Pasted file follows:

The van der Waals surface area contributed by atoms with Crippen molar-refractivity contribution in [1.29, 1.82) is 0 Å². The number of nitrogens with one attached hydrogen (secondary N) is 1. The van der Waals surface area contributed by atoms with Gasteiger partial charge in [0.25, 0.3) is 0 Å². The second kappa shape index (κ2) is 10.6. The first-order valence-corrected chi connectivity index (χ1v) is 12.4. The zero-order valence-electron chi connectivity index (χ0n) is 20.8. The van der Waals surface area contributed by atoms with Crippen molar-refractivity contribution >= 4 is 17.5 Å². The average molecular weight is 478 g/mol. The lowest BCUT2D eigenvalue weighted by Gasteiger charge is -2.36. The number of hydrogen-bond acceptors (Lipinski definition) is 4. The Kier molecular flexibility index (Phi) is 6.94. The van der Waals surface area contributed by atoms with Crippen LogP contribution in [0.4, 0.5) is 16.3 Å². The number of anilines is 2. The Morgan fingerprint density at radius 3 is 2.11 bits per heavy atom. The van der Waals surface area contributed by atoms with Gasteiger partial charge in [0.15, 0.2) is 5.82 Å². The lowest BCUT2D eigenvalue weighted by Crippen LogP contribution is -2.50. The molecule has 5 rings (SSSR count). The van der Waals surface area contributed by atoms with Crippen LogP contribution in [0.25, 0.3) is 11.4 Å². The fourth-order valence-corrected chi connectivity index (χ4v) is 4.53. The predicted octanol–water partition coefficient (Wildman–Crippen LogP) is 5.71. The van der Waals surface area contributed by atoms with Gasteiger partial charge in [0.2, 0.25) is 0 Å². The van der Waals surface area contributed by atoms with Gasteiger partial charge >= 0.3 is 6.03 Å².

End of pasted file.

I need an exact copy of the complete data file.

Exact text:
The van der Waals surface area contributed by atoms with Crippen molar-refractivity contribution in [1.29, 1.82) is 0 Å². The number of nitrogens with one attached hydrogen (secondary N) is 1. The van der Waals surface area contributed by atoms with Gasteiger partial charge in [0.25, 0.3) is 0 Å². The second kappa shape index (κ2) is 10.6. The first-order valence-corrected chi connectivity index (χ1v) is 12.4. The zero-order valence-electron chi connectivity index (χ0n) is 20.8. The van der Waals surface area contributed by atoms with Crippen molar-refractivity contribution >= 4 is 17.5 Å². The average molecular weight is 478 g/mol. The lowest BCUT2D eigenvalue weighted by Gasteiger charge is -2.36. The number of hydrogen-bond acceptors (Lipinski definition) is 4. The Kier molecular flexibility index (Phi) is 6.94. The van der Waals surface area contributed by atoms with Crippen LogP contribution in [0.4, 0.5) is 16.3 Å². The number of anilines is 2. The Morgan fingerprint density at radius 3 is 2.11 bits per heavy atom. The van der Waals surface area contributed by atoms with Gasteiger partial charge in [0.15, 0.2) is 5.82 Å². The lowest BCUT2D eigenvalue weighted by Crippen LogP contribution is -2.50. The molecule has 5 rings (SSSR count). The van der Waals surface area contributed by atoms with Crippen LogP contribution in [0.25, 0.3) is 11.4 Å². The fourth-order valence-corrected chi connectivity index (χ4v) is 4.53. The predicted octanol–water partition coefficient (Wildman–Crippen LogP) is 5.71. The van der Waals surface area contributed by atoms with Gasteiger partial charge in [0.2, 0.25) is 0 Å². The van der Waals surface area contributed by atoms with Gasteiger partial charge >= 0.3 is 6.03 Å².